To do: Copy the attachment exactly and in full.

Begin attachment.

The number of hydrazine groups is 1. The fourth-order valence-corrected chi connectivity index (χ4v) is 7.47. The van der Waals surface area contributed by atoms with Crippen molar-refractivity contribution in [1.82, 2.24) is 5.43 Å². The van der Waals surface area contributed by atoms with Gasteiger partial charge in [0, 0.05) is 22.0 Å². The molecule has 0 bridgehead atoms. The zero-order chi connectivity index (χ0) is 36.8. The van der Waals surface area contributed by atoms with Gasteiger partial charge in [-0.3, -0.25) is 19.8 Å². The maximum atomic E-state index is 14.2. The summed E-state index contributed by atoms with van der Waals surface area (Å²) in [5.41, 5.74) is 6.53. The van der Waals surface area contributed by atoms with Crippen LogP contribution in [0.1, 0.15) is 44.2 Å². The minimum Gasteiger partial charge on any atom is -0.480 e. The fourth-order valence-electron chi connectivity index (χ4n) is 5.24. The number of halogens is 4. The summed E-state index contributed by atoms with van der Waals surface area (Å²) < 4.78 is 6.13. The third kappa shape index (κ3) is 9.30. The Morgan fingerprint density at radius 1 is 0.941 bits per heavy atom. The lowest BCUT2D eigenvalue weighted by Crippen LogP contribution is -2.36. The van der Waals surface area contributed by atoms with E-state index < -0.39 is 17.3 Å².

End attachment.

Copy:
The number of hydrazine groups is 1. The fourth-order valence-corrected chi connectivity index (χ4v) is 7.47. The van der Waals surface area contributed by atoms with Crippen molar-refractivity contribution in [1.82, 2.24) is 5.43 Å². The van der Waals surface area contributed by atoms with Gasteiger partial charge in [0, 0.05) is 22.0 Å². The molecule has 0 bridgehead atoms. The zero-order chi connectivity index (χ0) is 36.8. The van der Waals surface area contributed by atoms with Gasteiger partial charge in [-0.3, -0.25) is 19.8 Å². The maximum atomic E-state index is 14.2. The summed E-state index contributed by atoms with van der Waals surface area (Å²) in [5.41, 5.74) is 6.53. The van der Waals surface area contributed by atoms with Crippen LogP contribution in [0.1, 0.15) is 44.2 Å². The minimum Gasteiger partial charge on any atom is -0.480 e. The fourth-order valence-electron chi connectivity index (χ4n) is 5.24. The number of halogens is 4. The summed E-state index contributed by atoms with van der Waals surface area (Å²) < 4.78 is 6.13. The third kappa shape index (κ3) is 9.30. The Morgan fingerprint density at radius 1 is 0.941 bits per heavy atom. The lowest BCUT2D eigenvalue weighted by Crippen LogP contribution is -2.36. The van der Waals surface area contributed by atoms with E-state index < -0.39 is 17.3 Å².